Watch the town hall debate in 1992 between President George H.W. Bush, Governor Bill Clinton, and Ross Perot. How did the candidates differ from one another?
Watch this Perot infomercial from 1992. Based on what you saw, why did so many Americans like Perot?
Questions for Debate:
Is it fair that Johnson and Stein are being excluded from the first debate in the 2016 campaign?
Should third parties be allowed to compete in the presidential debates, no matter how well they are polling?
What criteria should third party candidates have to meet to be allowed to compete in the presidential debates?
How well do you think the third party candidates will do this year? Do you think they will impact the outcome of the election?
Would you vote for one of the third party candidates in 2016? Why or why not?
You like Ike
I like Ike
Everybody Likes Ike...
Hang out the banner and beat the drum
We'll take Ike to Washington.
These are the words to the catchy jingle of Dwight D. Eisenhower's 1952 campaign advertisement, "Ike for President." You can watch it here. See if you're not singing the tune for the rest of the day! The year 1952 marked the first time television advertisements were used in a presidential election. And they haven't gone out of fashion. They've been filling our airwaves each election season ever since. Television reaches more Americans than any other medium, so campaign ads are a very important part of campaign strategy.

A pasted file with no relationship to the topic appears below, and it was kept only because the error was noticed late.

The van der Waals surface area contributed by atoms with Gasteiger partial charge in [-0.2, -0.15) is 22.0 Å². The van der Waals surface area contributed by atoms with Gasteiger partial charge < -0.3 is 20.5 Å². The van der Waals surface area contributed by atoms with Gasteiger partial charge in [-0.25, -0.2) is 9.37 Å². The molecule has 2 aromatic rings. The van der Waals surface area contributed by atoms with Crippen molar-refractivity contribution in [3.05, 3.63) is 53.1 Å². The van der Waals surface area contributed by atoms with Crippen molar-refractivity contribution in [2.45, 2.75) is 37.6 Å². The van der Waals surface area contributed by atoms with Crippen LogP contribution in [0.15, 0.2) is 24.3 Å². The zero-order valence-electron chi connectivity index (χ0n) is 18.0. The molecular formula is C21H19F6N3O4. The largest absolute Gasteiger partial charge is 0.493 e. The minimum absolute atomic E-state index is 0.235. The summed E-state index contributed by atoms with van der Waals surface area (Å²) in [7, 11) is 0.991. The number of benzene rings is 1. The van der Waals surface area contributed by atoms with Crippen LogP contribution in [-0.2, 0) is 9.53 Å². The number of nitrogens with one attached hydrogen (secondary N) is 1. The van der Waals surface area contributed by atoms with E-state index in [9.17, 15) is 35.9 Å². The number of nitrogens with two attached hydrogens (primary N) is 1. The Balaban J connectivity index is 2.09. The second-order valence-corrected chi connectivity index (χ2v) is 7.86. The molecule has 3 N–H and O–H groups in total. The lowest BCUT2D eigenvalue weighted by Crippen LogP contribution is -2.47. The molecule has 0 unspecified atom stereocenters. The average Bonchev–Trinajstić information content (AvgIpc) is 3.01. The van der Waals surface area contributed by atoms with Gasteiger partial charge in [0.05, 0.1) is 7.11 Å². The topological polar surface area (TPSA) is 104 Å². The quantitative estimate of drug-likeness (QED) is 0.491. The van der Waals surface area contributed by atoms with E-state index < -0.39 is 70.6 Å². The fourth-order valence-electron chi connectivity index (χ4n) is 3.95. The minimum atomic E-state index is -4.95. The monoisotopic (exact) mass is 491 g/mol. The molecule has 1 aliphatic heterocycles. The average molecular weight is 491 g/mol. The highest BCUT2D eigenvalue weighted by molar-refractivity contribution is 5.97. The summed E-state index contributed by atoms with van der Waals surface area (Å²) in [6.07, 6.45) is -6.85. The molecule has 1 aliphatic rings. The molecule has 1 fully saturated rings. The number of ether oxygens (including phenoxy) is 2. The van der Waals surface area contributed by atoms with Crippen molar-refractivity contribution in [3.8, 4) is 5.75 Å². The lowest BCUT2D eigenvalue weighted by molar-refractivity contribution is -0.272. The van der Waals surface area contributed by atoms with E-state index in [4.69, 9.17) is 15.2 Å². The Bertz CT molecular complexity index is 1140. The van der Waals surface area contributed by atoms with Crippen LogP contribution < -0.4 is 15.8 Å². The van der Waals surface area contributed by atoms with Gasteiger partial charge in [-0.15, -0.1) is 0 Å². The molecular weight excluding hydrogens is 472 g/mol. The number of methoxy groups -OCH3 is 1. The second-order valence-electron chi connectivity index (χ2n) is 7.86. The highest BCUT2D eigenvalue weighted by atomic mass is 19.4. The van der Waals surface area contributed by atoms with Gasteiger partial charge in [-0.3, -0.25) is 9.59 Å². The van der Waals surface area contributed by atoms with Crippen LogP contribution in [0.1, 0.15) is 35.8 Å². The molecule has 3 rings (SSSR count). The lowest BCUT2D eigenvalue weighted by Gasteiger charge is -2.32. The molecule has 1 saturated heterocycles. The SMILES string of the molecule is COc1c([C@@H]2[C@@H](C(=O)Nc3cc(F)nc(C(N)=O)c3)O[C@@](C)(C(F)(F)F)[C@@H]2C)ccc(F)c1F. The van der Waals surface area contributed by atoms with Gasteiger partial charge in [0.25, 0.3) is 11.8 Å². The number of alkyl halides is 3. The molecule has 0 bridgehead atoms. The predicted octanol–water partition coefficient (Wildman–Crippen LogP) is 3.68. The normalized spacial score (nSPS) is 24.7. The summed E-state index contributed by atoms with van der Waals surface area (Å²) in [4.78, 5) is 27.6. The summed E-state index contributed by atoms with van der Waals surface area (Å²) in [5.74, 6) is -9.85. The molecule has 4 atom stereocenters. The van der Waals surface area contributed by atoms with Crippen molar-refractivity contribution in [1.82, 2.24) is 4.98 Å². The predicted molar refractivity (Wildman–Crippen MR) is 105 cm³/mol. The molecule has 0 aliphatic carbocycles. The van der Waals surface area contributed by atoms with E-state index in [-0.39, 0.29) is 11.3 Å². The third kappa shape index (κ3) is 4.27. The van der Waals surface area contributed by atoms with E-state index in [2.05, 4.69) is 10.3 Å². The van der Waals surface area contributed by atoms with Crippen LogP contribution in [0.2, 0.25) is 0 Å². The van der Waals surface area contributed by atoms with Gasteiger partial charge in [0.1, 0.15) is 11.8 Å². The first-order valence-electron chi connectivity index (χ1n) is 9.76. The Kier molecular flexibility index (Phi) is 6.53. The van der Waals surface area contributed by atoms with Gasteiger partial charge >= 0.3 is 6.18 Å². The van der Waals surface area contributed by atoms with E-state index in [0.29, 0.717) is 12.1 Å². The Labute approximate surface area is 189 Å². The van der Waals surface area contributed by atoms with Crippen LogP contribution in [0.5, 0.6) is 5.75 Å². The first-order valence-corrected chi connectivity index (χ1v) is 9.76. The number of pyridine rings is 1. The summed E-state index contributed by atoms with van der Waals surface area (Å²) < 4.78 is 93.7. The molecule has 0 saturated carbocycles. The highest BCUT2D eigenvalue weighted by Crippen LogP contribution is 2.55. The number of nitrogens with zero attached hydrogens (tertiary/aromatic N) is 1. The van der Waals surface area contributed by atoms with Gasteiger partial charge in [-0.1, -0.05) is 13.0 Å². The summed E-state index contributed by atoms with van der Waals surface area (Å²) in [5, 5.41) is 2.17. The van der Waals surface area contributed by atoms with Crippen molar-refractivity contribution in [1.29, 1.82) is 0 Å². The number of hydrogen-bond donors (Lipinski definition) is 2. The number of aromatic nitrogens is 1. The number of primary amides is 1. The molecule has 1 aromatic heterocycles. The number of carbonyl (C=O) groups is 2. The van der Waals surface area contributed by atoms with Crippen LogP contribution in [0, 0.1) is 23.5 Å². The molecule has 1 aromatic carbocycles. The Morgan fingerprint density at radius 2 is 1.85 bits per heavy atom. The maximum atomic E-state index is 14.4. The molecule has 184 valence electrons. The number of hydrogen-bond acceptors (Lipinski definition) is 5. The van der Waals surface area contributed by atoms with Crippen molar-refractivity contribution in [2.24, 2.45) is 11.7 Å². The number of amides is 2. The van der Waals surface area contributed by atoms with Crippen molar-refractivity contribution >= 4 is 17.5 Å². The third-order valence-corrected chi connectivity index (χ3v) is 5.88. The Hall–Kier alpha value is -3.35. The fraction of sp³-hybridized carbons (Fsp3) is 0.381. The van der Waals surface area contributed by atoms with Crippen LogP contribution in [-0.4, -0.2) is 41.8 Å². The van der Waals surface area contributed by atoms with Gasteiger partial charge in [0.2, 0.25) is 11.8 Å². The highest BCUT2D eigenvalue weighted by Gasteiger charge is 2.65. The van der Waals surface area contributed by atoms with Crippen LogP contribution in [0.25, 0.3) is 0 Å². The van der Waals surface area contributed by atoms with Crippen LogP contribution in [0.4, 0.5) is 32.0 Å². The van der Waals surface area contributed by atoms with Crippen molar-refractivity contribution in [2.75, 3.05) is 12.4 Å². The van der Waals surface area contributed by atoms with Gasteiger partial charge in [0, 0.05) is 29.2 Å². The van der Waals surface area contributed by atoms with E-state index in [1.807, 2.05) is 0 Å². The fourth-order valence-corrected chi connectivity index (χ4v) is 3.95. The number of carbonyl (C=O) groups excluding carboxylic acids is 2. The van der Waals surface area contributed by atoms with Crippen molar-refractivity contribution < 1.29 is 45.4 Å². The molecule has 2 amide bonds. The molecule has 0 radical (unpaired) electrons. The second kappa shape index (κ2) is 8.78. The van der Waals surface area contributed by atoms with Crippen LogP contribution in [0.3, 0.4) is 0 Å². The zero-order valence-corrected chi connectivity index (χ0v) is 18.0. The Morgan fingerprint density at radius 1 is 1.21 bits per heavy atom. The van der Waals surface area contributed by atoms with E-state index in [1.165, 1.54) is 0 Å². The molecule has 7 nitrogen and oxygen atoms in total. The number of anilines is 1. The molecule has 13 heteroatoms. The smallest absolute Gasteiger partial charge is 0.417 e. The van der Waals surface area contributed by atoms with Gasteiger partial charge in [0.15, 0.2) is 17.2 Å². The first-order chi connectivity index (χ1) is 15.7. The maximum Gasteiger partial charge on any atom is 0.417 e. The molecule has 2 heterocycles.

I love teaching about campaign ads. If students are bored by the Electoral College and party platforms, they'll sit enraptured watching campaign ads. Students can learn so much from campaign ads, from what leadership image the candidates are trying to get across to the issues that are important in the campaigns.
Campaign ads come in two forms: positive and negative. This week, we'll take a look at positive ads. The first televised ads were positive ones; those that aired during the 1950s and early 1960s were cheery and optimistic. Today, campaigns still put out positive ads, though attack ads or negative ads have also become important parts of media strategy. We'll talk about negative ads next week.
In positive ads, we see the candidates looking good. They brag about the great things they have done and what kind and generous people they are. Positive ads tell about the candidate’s personal story and values. In positive ads, there is usually pleasant music playing in the background. Pictures of the candidates’ family are flashed on the screen. Candidates often speak directly into the camera. They try to come across as one of the people. The images convey hope.